In last night’s Goodstream, I share some ideas:
Notes from the stream:
Clay soil can drown and kill plants.
Clay soil can become airless.
Clay soil is very hard to work – work it at the wrong time and you’ll wreck the structure.
Dr. Leonard Perry, Extension Professor, University of Vermont writes:
“If your soil dries like a brick with cracks when it’s dry, or in clods, and is like putty when wet sticking to shoes and tools, you have clay soil. It is hard for most roots to penetrate such soil. Take some soil, add a little water, and form a ball in your hand. Then squeeze the ball into a flat ribbon. If the ribbon reaches two inches long or more before breaking, this is a sign you have clay soil.”
Raised beds! People think I hate raised beds. I generally do for sand, hot Florida conditions, etc. But for clay and bad drainage? Good!
Extra calcium can help the soil clump instead of stay a sticky mass. If your clay soil is acid, you can add lime. If not, try adding some gypsum.
Dig and don’t compact it again.
Broadforks help a lot. Double-digging with a fork and spade is murder.
I like the Meadow Creature:
Add lots of organic matter when digging. Organic matter sticks around a lot better in clay than it does in sand.
Maybe add some biochar?
Dr. Rebecca T. Barnes’ study on biochar in clay and sand:
“The addition of charcoal (or biochar) to soil has significant carbon sequestration and agronomic potential, making it important to determine how this potentially large anthropogenic carbon influx will alter ecosystem functions. We used column experiments to quantify how hydrologic and nutrient-retention characteristics of three soil materials differed with biochar amendment. We compared three homogeneous soil materials (sand, organic-rich topsoil, and clay-rich Hapludert) to provide a basic understanding of biochar-soil-water interactions. On average, biochar amendment decreased saturated hydraulic conductivity (K) by 92% in sand and 67% in organic soil, but increased K by 328% in clay-rich soil.”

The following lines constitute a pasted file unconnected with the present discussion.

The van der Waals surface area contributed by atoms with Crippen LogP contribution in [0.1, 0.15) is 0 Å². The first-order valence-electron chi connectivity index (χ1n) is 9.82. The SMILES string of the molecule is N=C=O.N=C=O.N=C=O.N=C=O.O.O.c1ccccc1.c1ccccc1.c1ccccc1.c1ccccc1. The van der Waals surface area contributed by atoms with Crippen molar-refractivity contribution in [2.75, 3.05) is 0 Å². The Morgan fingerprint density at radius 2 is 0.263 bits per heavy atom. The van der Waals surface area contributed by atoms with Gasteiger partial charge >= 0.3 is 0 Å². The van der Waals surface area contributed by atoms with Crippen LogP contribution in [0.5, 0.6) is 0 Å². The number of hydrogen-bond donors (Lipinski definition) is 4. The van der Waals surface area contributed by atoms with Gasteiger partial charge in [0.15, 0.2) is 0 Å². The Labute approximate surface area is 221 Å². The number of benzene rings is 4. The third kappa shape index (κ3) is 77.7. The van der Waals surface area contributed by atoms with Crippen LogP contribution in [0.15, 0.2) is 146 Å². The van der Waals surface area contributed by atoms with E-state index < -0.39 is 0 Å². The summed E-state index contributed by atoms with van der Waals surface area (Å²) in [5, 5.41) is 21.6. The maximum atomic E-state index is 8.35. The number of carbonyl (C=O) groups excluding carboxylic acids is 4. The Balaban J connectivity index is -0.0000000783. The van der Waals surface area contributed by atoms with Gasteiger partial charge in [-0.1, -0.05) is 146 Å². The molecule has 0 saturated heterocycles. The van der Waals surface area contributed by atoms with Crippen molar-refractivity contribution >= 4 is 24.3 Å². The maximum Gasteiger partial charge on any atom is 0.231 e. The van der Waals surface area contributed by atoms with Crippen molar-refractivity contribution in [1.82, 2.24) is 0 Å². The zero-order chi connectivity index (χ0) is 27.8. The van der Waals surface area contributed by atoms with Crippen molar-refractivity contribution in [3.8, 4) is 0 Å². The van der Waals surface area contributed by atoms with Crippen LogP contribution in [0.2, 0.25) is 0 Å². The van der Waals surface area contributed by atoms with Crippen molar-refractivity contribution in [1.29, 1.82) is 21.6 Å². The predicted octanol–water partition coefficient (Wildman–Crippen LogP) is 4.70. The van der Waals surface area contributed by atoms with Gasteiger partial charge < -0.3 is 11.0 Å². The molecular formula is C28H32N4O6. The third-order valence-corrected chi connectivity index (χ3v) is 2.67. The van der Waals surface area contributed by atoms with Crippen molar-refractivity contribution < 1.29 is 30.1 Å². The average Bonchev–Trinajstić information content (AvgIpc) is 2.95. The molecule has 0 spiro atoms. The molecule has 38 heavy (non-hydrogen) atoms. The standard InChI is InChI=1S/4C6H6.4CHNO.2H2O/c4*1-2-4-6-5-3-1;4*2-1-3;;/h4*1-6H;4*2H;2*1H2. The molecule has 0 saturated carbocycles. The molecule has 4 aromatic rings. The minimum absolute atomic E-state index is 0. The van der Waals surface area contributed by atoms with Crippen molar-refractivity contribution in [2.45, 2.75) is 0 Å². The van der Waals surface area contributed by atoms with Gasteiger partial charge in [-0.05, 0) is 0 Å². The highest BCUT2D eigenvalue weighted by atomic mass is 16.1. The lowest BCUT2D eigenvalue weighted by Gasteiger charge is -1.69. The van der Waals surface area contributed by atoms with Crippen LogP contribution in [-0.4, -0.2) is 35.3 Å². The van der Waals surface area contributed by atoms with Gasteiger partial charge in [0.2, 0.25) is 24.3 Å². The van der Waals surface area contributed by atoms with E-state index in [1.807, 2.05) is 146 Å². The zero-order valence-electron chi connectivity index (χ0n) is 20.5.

Basically, all of that means that biochar in clay helped with drainage, and in sand, it helped retain more water.
You can also dig in rotten sawdust or rotten mulch, or just dump a lot of stuff to make a forest floor environment.
As Barbra Pleasant writes at GrowVeg.com:
“Promoting ventilation is a constant goal when growing vegetables in clay soil, which is easily accomplished by mixing coarse forms of organic matter into the soil between plantings. Chunky types of organic matter like garden compost, weathered sawdust, or chopped leaves will enhance the structure of clay better and longer than very fine materials like ground peat moss or screened compost. When mixed into tight clay, large particles of organic matter become life rafts for microorganisms, which are major players in the transformation from compacted clay to fertile clay loam.
After organic matter has been added to clay soil for more than three seasons, you will see dramatic changes in the soil’s texture, or tilth. It will dry faster after heavy rains, crack a little less in dry weather, and won’t require as much digging to keep it aerated.”
Adding beach sand may work. Story about Steve Solomon’s gardening friend.
Sheet mulching is marvelous, in case you missed that!
Melon pits for corn, melons, squash, sunflowers.
Now that I’m digging beds after the growing season comes to an end, I find myself without any organic material to add to the new clay soil beds I’ve just double-dug. Some areas of the yard could use a mowing but this is the time of year when everything goes to seed and I don’t need anymore weed seeds in my new beds. So I’m hoping gypsum will help but I’m also hoping I don’t need a ton of it per bed as I dig grocery rows between fruit trees this Fall.